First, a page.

Causes of an Engine Missby Wade Shaddy
Engine misfiring usually results from simple, easily fixed problems. Engines most commonly begin to run roughly or miss as a result of wear and tear on components, which you can find at your local auto supply store. The problem usually stems originally from water, dirt or wear and their effect on engine performance.
Fuel Injectors and Water
Fuel injectors become dirty. They clog and prevent cylinders from receiving enough fuel. For a simple solution to this problem, run injector cleaner through the system. If it does not stop the misfire, the injectors may require cleaning or replacement. Water that condenses in the gas tank and enters the fuel can also cause an engine to miss; add a water-removing product to the gas to remove the water.
Spark plug failure is the most common cause of engines misfiring. Spark plugs corrode with exposure to carbon; this build p on the electrode inhibits the spark or prevents it altogether. Spark plugs can also become fouled by a rich gas mixture, or oil from leaking cylinders. To remedy this problem, install new spark plugs.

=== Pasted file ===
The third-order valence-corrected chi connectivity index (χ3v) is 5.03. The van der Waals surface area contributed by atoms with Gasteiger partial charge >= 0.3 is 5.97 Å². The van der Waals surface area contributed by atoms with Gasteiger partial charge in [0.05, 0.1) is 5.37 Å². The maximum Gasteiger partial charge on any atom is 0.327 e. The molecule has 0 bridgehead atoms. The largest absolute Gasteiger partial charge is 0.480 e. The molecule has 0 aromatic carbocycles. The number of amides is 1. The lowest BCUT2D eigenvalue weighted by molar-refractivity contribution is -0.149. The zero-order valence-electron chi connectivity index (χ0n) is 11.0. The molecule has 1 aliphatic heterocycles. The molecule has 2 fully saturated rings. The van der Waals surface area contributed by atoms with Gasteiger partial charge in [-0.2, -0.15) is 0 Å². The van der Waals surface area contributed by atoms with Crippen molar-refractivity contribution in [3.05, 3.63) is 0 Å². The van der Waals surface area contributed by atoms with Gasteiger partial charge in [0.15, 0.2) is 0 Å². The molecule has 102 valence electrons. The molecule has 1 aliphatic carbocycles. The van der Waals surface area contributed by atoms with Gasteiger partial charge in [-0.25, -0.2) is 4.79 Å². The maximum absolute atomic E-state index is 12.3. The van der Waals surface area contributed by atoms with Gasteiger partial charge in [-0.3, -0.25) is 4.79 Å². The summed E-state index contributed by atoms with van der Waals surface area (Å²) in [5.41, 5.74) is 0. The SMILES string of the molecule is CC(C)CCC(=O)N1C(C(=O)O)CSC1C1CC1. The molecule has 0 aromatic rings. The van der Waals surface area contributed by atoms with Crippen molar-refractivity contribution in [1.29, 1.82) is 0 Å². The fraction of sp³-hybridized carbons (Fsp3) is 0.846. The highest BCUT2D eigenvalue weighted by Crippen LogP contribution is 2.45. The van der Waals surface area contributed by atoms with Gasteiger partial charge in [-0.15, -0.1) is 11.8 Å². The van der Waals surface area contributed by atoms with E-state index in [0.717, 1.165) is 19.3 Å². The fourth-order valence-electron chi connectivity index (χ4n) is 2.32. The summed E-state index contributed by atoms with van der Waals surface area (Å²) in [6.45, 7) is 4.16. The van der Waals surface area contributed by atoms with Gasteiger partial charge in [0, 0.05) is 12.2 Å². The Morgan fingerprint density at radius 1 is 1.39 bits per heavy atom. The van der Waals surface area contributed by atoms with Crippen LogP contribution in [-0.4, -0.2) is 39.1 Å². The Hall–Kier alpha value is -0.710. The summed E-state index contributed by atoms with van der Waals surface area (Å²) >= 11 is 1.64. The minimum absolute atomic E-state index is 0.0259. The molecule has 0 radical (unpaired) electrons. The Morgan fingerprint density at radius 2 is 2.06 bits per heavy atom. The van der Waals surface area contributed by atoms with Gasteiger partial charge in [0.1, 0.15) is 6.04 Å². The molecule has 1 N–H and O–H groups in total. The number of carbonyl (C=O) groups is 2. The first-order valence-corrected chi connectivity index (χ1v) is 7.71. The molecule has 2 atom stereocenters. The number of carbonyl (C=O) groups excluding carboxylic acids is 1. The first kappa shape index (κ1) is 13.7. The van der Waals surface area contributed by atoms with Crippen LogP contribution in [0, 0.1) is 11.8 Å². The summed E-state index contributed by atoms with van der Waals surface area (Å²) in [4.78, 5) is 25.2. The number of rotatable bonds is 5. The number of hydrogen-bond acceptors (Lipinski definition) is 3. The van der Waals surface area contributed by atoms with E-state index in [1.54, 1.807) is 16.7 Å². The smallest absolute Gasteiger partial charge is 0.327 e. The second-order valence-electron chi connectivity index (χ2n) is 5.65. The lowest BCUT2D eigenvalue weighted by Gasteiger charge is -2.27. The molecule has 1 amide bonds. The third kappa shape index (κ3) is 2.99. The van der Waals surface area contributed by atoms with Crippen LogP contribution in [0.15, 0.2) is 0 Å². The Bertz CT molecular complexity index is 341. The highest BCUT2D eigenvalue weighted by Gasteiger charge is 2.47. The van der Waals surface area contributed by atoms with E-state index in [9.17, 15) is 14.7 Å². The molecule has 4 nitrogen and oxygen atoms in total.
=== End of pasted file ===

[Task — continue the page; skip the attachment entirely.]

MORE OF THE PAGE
Spark Plug Wires
Bad spark plug wires also cause engines to misfire. This problem can often prove difficult to diagnose because the outside of the wires may look fine. The wires contain a graphite conducting wire that can break, however. Other plug wire problems can result from a wire developing small cracks or burns from hot engine parts. Moisture enters the wire, causing it to lose conductivity and in turn causing the engine to misfire.
Fuel filters become dirty, which can cause the engine to misfire due to lack of fuel to the cylinders. Fortunately, you can change the fuel filter easily. The air filter can also cause your engine to misfire; a dirty air filter causes the engine to receive a bad fuel mixture, resulting in misfire. Dirty fuel filters can also foul spark plugs. Change your fuel and air filters to allow your engine to run more smoothly without missing.
Specializing in hardwood furniture, trim carpentry, cabinets, home improvement and architectural millwork, Wade Shaddy has worked in homebuilding since 1972. Shaddy has also worked as a newspaper reporter and writer, and as a contributing writer for Bicycling Magazine. Shaddy began publishing in various magazines in 1992, and published a novel, “Dark Canyon,” in 2008.